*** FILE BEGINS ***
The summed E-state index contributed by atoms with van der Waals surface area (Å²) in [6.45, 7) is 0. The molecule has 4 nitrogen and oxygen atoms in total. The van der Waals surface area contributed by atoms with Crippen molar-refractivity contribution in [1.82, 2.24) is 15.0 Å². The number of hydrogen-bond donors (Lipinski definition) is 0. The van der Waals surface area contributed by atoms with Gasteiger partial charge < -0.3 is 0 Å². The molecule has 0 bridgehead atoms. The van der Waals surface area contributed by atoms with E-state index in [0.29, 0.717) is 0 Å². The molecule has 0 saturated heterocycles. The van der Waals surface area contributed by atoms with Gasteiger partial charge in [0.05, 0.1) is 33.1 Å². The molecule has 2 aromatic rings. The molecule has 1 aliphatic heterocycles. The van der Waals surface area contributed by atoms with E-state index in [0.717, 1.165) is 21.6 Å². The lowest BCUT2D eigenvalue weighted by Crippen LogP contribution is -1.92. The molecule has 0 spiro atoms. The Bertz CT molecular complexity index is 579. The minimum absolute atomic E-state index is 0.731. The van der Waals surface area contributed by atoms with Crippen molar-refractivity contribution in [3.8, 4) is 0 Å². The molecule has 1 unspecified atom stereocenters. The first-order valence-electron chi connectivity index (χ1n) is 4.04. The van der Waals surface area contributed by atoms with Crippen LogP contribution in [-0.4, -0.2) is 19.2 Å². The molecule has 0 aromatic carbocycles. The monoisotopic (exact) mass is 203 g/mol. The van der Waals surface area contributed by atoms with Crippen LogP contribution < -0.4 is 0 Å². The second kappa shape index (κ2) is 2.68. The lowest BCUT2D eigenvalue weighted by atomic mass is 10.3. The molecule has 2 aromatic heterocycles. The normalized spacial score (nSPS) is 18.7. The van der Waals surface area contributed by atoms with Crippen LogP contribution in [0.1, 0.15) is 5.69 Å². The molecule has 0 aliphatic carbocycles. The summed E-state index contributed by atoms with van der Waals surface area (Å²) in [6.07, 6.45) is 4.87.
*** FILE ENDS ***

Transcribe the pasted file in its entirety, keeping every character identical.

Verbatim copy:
The summed E-state index contributed by atoms with van der Waals surface area (Å²) in [6.45, 7) is 0. The molecule has 4 nitrogen and oxygen atoms in total. The van der Waals surface area contributed by atoms with Crippen molar-refractivity contribution in [1.82, 2.24) is 15.0 Å². The number of hydrogen-bond donors (Lipinski definition) is 0. The van der Waals surface area contributed by atoms with Gasteiger partial charge < -0.3 is 0 Å². The molecule has 0 bridgehead atoms. The van der Waals surface area contributed by atoms with E-state index in [0.29, 0.717) is 0 Å². The molecule has 0 saturated heterocycles. The van der Waals surface area contributed by atoms with Gasteiger partial charge in [0.05, 0.1) is 33.1 Å². The molecule has 2 aromatic rings. The molecule has 1 aliphatic heterocycles. The van der Waals surface area contributed by atoms with E-state index in [0.717, 1.165) is 21.6 Å². The lowest BCUT2D eigenvalue weighted by Crippen LogP contribution is -1.92. The molecule has 0 spiro atoms. The Bertz CT molecular complexity index is 579. The minimum absolute atomic E-state index is 0.731. The van der Waals surface area contributed by atoms with Crippen molar-refractivity contribution in [3.8, 4) is 0 Å². The molecule has 1 unspecified atom stereocenters. The first-order valence-electron chi connectivity index (χ1n) is 4.04. The van der Waals surface area contributed by atoms with Crippen LogP contribution in [-0.4, -0.2) is 19.2 Å². The molecule has 0 aromatic carbocycles. The monoisotopic (exact) mass is 203 g/mol. The van der Waals surface area contributed by atoms with Crippen LogP contribution < -0.4 is 0 Å². The second kappa shape index (κ2) is 2.68. The lowest BCUT2D eigenvalue weighted by atomic mass is 10.3. The molecule has 2 aromatic heterocycles. The normalized spacial score (nSPS) is 18.7. The van der Waals surface area contributed by atoms with Crippen LogP contribution in [0.1, 0.15) is 5.69 Å². The molecule has 0 aliphatic carbocycles. The summed E-state index contributed by atoms with van der Waals surface area (Å²) in [6.07, 6.45) is 4.87.